This is where it gets fun. Identify items where there is the most disagreement (as defined by grouped frequency distributions or standard deviation) and make the SMEs discuss it. Maybe two SMEs thought it was super easy and gave it a 95 and two other SMEs thought it was super hard and gave it a 45. They will try to convince the other side of their folly. Chances are that there will be no shortage of opinions and you, as the facilitator, will find your greatest challenge is keeping the meeting on track. This step can be conducted in person, or via webinar.
Step 5: Round 2 Ratings
Raters then re-rate the items based on the discussion. The goal is that there will be greater consensus. In the previous example, it’s not likely that every rater will settle on a 70. But if your raters all end up from 60-80, that’s OK. How do you know there is enough consensus? We recommend the inter-rater reliability suggested by Shrout and Fleiss (1979).
Step 6: Evaluate Results and Final Recommendation
Evaluate the results from Round 2 as well as Round 1. An example of this is below. What is the recommended cutscore, which is the average or sum of the Angoff ratings depending on the scale you prefer? Did the reliability improve? Estimate the mean and SD of examinee scores (there are several methods for this). What sort of pass rate do you expect? Even better, utilize the Beuk Compromise as a “reality check” between the modified-Angoff approach and actual test data. You should take multiple points of view into account, and the SMEs need to vote on a final recommendation. They, of course, know the material and the candidates so they have the final say. This means that standard setting is a political process; again, reduce that effect as much as you can.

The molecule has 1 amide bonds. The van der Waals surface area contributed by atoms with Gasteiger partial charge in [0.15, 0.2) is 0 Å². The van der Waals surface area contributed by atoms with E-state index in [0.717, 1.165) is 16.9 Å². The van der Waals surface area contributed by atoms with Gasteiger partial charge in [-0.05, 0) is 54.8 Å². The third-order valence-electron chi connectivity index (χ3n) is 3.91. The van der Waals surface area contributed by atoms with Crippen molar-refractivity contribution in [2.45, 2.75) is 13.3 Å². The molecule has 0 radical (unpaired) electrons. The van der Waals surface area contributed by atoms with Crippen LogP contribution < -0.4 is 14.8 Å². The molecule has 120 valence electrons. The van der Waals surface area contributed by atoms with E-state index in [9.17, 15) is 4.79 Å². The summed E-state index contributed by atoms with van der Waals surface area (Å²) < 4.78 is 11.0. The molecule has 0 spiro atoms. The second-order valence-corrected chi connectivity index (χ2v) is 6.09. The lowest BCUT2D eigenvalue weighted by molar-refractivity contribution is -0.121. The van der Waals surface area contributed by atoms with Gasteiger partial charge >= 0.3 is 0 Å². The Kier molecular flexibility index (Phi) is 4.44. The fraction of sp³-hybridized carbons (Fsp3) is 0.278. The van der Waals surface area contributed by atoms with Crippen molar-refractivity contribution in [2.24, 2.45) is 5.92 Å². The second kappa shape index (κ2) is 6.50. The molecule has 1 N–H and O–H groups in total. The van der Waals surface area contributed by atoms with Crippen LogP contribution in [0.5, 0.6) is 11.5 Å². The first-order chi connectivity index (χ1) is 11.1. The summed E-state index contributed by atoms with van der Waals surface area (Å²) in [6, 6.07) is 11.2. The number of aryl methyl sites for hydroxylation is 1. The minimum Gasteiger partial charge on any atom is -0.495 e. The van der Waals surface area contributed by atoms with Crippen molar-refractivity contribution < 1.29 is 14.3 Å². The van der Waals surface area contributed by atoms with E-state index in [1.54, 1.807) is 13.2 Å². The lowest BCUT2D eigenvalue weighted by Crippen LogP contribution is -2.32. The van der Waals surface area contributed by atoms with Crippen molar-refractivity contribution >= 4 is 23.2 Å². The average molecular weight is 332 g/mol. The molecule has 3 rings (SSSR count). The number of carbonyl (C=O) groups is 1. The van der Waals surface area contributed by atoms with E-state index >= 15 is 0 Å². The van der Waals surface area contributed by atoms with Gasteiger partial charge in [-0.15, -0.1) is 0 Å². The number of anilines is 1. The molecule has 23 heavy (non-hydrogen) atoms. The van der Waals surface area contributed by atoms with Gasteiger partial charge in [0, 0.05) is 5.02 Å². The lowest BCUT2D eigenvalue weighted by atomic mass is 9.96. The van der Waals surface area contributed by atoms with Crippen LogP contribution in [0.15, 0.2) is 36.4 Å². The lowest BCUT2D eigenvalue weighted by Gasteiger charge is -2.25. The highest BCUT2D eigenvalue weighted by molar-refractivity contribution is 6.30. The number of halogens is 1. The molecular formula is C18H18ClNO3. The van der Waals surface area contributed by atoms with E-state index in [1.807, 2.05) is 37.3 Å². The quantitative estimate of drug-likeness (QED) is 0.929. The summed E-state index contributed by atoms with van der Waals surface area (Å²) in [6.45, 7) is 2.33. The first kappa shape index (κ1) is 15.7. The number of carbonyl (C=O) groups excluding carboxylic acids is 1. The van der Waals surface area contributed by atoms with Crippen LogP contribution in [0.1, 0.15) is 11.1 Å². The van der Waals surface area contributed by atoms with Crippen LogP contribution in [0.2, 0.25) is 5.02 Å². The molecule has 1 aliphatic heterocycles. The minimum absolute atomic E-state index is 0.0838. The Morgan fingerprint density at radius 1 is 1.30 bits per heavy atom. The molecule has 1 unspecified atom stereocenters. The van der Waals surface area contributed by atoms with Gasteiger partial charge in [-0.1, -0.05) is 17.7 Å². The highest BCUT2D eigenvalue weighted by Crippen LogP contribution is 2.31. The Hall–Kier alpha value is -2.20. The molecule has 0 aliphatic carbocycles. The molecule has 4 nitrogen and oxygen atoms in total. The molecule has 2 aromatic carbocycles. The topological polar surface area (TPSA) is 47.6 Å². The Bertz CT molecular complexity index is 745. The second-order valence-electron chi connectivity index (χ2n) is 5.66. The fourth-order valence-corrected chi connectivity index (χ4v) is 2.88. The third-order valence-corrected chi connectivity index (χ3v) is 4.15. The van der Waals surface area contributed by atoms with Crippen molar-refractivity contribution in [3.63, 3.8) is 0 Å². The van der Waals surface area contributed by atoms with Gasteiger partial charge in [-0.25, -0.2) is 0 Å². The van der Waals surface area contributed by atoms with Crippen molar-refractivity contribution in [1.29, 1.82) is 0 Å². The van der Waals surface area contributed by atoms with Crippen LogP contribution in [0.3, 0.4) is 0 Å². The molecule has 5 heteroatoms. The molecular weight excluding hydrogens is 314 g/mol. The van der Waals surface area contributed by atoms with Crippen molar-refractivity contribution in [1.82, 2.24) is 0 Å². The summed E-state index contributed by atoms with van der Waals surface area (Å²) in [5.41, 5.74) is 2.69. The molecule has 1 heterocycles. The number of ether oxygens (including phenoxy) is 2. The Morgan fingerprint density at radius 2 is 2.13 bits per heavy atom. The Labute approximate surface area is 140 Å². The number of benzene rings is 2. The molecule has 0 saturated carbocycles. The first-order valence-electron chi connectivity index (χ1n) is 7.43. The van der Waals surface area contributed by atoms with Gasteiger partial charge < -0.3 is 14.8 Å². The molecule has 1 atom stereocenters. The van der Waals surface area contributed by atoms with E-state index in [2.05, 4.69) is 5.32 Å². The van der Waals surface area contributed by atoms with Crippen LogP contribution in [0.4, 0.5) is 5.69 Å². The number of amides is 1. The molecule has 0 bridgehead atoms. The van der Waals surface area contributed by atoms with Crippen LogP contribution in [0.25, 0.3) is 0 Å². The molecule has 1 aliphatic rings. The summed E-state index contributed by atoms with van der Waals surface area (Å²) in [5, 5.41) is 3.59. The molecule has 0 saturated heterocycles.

Step 7: Write Up Your Report
Validity refers to evidence gathered to support test score interpretations. Well, you have lots of relevant evidence here. Document it. If your test gets challenged, you’ll have all this in place. On the other hand, if you just picked 70% as your cutscore because it was a nice round number, you could be in trouble.
In some situations, there are more issues to worry about. Multiple forms? You’ll need to equate in some way. Using item response theory? You’ll have to convert the Angoff-recommended cutscore onto the theta metric using the Test Response Function (TRF). New credential and no data available? That’s a real chicken-and-egg problem there.
Where Do I Go From Here?
Ready to take the next step and actually apply the modified-Angoff process to improving your exams? Download our free Angoff Analysis Tool.
Want to go even further and implement automation in your Angoff study? Sign up for a free account in our FastTest item banker.